Y = [u1; u2; u3]; % this time this not 3 gp but 10 subjects with 3 measures

% create the design matrix for the different factors
nb_subjects =10;
nb_conditions =3;
Subjects = repmat(eye(nb_subjects),nb_conditions,1); % error
x = kron(eye(nb_conditions),ones(nb_subjects,1));  % effect
X = [x Subjects]; % no more ones for the grand mean but a subject specific mean
figure; imagesc(X); colormap('gray'); title('Repearted measure design','Fontsize',14)

% Compute as usual
df  = nb_conditions -1;
dfe = size(Y,1)  - nb_subjects - df;

P     = X*pinv(X'*X)*X'; % our projection matrix
R     = eye(size(Y,1)) - P; % projection on error space
SSe   = diag(Y'*R*Y); % Y projected onto the error
Betas = pinv(x)*Y;  % compute without cst/subjects
yhat  = x*Betas; % yhat computed based on the treatment with subject effect - we use little x
SS    = norm(yhat-mean(yhat)).^2;
F_values = (SS/df) ./ (SSe/dfe);
p_values = 1 - fcdf(F_values, df, dfe);

% ------------------------
```

## 10. multivariate regression

------------------------

```clc; clear; close all

% y = b1x1 + b5
Y=[Acceleration Displacement];% now we have 2 Ys

% get B
X = [Cylinders Weight ones(length(Weight),1)];
B    = inv(X'*X)*X'*Y; % just as before but now we have 2 columns, 1 per Y :-)

% use projection
T        = (Y-repmat(mean(Y),size(Y,1),1))'*(Y-repmat(mean(Y),size(Y,1),1));  % SSCP Total
P        = X*pinv(X'*X)*X';
R        = eye(size(Y,1)) - P;
E        = (Y'*R*Y); % SSCP Error

% stats for the model
C = eye(size(X,2));
C(:,size(X,2)) = 0;
C0   = eye(size(X,2)) - C*pinv(C);
X0   = X*C0;
R0   = eye(size(Y,1)) - (X0*pinv(X0));
M    = R0 - R;
H    = (B'*X'*M*X*B);

% if we were doing univariate stats the SS are on the diagonal of the SSCP
% matrices so simply use diag
Rsquare   = diag(H)./diag(T);
F_Rsquare = (diag(H)./(rank(X)-1)) ./ (diag(E)/(size(Y,1)-rank(X)));
p_Rsquare = 1 - fcdf(F_Rsquare, (rank(X)-1), (size(Y,1)-rank(X)));

% what about multivariate regression then
% we decompose the product of the SSCP effect * inv(SSCP error)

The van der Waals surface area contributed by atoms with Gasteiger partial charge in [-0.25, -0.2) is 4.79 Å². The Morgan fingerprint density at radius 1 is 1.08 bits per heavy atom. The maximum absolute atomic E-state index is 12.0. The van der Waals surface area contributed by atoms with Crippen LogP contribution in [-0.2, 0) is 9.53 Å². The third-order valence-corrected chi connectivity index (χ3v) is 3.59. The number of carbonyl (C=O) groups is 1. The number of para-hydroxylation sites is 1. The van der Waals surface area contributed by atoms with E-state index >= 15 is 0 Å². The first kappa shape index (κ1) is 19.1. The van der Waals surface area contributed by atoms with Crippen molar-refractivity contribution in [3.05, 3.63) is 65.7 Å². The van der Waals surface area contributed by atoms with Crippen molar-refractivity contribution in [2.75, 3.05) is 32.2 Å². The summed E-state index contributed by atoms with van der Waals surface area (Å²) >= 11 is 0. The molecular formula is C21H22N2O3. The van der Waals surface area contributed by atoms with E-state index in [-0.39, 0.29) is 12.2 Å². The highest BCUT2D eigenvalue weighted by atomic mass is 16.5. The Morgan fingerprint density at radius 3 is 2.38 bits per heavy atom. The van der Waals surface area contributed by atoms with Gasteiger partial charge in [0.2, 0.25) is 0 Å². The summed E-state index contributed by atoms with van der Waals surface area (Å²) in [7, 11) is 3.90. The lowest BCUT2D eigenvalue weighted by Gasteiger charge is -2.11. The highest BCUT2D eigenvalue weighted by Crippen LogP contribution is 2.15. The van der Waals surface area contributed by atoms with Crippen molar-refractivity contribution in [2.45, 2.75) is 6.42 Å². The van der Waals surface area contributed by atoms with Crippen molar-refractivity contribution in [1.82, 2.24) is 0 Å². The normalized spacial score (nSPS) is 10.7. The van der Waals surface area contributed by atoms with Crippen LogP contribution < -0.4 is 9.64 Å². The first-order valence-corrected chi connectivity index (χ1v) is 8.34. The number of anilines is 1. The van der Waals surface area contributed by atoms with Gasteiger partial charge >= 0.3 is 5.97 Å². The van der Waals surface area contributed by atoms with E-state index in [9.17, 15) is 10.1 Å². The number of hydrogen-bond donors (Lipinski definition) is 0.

% an eigen value decomposition is like a PCA, in matrix term we
% look for a new set of vectors orthogonal to each other but their
% combination gives the same result (in space) than the original
% matrix see http://en.wikipedia.org/wiki/Eigendecomposition_of_a_matrix

eigen_values = eig(inv(E)*H);  % for real life processing better to use SVD to get positive results only

p = size(Y,2); % = number of variables (dimension)
q = size(X,2)-1; % = number of regressors (df)
n = size(Y,1); % nb of observations (dfe)
s = min(p,q);
m = (abs(q-p)-1)/2;
N = (n-q-p-2)/2;
d = max(p,q);

theta = max(eigen_values) / (1+max(eigen_values)); % Roy
V = sum(eigen_values ./ (1+eigen_values)); % Pillai

R2_Roy_value = theta; % = 1st canonical correlation
R2_Roy_F     = ((n-d-1)*max(eigen_values))/d;
R2_Roy_p     = 1-fcdf(R2_Roy_F, d, (n-d-1));

R2_Pillai_value = V / s; % average of canonical correlations
R2_Pillai_F     = ((2*N+s+1)*V) / ((2*m+s+1)*(s-V)');
R2_Pillai_p     = 1-fcdf(R2_Pillai_F,(s*(2*m+s+1)),(s*(2*N+s+1)));

% what about the effect of 1 regressor in particular? (partial coef)
% let's look at the 2nd regressor
C    = diag([0 1 0]);
C0   = eye(size(X,2)) - C*pinv(C);
X0   = X*C0;
R0   = eye(size(Y,1)) - (X0*pinv(X0));
M    = R0 - R;
H    = B'*X'*M*X*B;
eigen_values = eig(inv(E)*H);

df_multivariate = size(Y,2); % nb of DV
dfe_multivariate = size(Y,1)-size(Y,2)-(size(X,2)-1); % N-df-nb of covariates

% Roy's test
theta = max(eigen_values) / (1+max(eigen_values));
% Pillai
V = sum(eigen_values ./ (1+eigen_values));
% Lawley-Hotelling's generalized T2
U_continuous = sum(eigen_values);

F_continuous= (dfe_multivariate*max(eigen_values))/df_multivariate;
pval = 1-fcdf(F_continuous, df_multivariate, dfe_multivariate);
```